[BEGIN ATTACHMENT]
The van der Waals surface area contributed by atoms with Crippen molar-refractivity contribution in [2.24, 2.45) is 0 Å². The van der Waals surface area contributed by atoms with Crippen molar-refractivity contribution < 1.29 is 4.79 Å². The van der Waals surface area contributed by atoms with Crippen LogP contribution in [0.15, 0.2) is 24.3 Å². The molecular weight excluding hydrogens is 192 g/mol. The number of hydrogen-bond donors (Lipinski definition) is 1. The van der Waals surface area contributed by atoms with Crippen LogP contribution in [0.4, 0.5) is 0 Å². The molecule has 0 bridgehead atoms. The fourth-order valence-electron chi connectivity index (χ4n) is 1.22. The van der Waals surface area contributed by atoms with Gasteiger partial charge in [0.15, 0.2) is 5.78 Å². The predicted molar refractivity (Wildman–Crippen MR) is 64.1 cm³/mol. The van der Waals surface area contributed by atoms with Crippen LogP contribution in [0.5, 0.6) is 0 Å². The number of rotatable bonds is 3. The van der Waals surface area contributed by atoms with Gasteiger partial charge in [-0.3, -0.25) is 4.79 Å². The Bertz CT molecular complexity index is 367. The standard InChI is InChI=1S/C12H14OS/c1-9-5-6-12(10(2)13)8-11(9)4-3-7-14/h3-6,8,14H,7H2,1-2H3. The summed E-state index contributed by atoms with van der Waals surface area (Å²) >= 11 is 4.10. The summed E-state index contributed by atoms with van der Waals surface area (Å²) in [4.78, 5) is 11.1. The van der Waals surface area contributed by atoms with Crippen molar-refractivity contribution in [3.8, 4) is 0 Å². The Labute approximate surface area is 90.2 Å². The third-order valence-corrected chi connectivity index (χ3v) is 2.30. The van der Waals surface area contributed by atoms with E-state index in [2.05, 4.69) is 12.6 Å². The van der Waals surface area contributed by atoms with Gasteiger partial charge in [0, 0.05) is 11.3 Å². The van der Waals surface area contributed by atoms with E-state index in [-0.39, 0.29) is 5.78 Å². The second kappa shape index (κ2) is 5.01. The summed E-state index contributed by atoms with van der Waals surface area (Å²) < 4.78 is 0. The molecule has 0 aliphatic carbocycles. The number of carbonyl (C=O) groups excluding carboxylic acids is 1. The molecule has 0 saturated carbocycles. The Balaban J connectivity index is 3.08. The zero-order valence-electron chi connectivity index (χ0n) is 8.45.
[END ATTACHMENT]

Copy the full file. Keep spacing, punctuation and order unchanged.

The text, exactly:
The van der Waals surface area contributed by atoms with Crippen molar-refractivity contribution in [2.24, 2.45) is 0 Å². The van der Waals surface area contributed by atoms with Crippen molar-refractivity contribution < 1.29 is 4.79 Å². The van der Waals surface area contributed by atoms with Crippen LogP contribution in [0.15, 0.2) is 24.3 Å². The molecular weight excluding hydrogens is 192 g/mol. The number of hydrogen-bond donors (Lipinski definition) is 1. The van der Waals surface area contributed by atoms with Crippen LogP contribution in [0.4, 0.5) is 0 Å². The molecule has 0 bridgehead atoms. The fourth-order valence-electron chi connectivity index (χ4n) is 1.22. The van der Waals surface area contributed by atoms with Gasteiger partial charge in [0.15, 0.2) is 5.78 Å². The predicted molar refractivity (Wildman–Crippen MR) is 64.1 cm³/mol. The van der Waals surface area contributed by atoms with Crippen LogP contribution in [0.5, 0.6) is 0 Å². The number of rotatable bonds is 3. The van der Waals surface area contributed by atoms with Gasteiger partial charge in [-0.3, -0.25) is 4.79 Å². The Bertz CT molecular complexity index is 367. The standard InChI is InChI=1S/C12H14OS/c1-9-5-6-12(10(2)13)8-11(9)4-3-7-14/h3-6,8,14H,7H2,1-2H3. The summed E-state index contributed by atoms with van der Waals surface area (Å²) >= 11 is 4.10. The summed E-state index contributed by atoms with van der Waals surface area (Å²) in [4.78, 5) is 11.1. The van der Waals surface area contributed by atoms with Crippen molar-refractivity contribution in [3.8, 4) is 0 Å². The Labute approximate surface area is 90.2 Å². The third-order valence-corrected chi connectivity index (χ3v) is 2.30. The van der Waals surface area contributed by atoms with E-state index in [2.05, 4.69) is 12.6 Å². The van der Waals surface area contributed by atoms with Gasteiger partial charge in [0, 0.05) is 11.3 Å². The van der Waals surface area contributed by atoms with E-state index in [-0.39, 0.29) is 5.78 Å². The second kappa shape index (κ2) is 5.01. The summed E-state index contributed by atoms with van der Waals surface area (Å²) < 4.78 is 0. The molecule has 0 aliphatic carbocycles. The number of carbonyl (C=O) groups excluding carboxylic acids is 1. The molecule has 0 saturated carbocycles. The Balaban J connectivity index is 3.08. The zero-order valence-electron chi connectivity index (χ0n) is 8.45.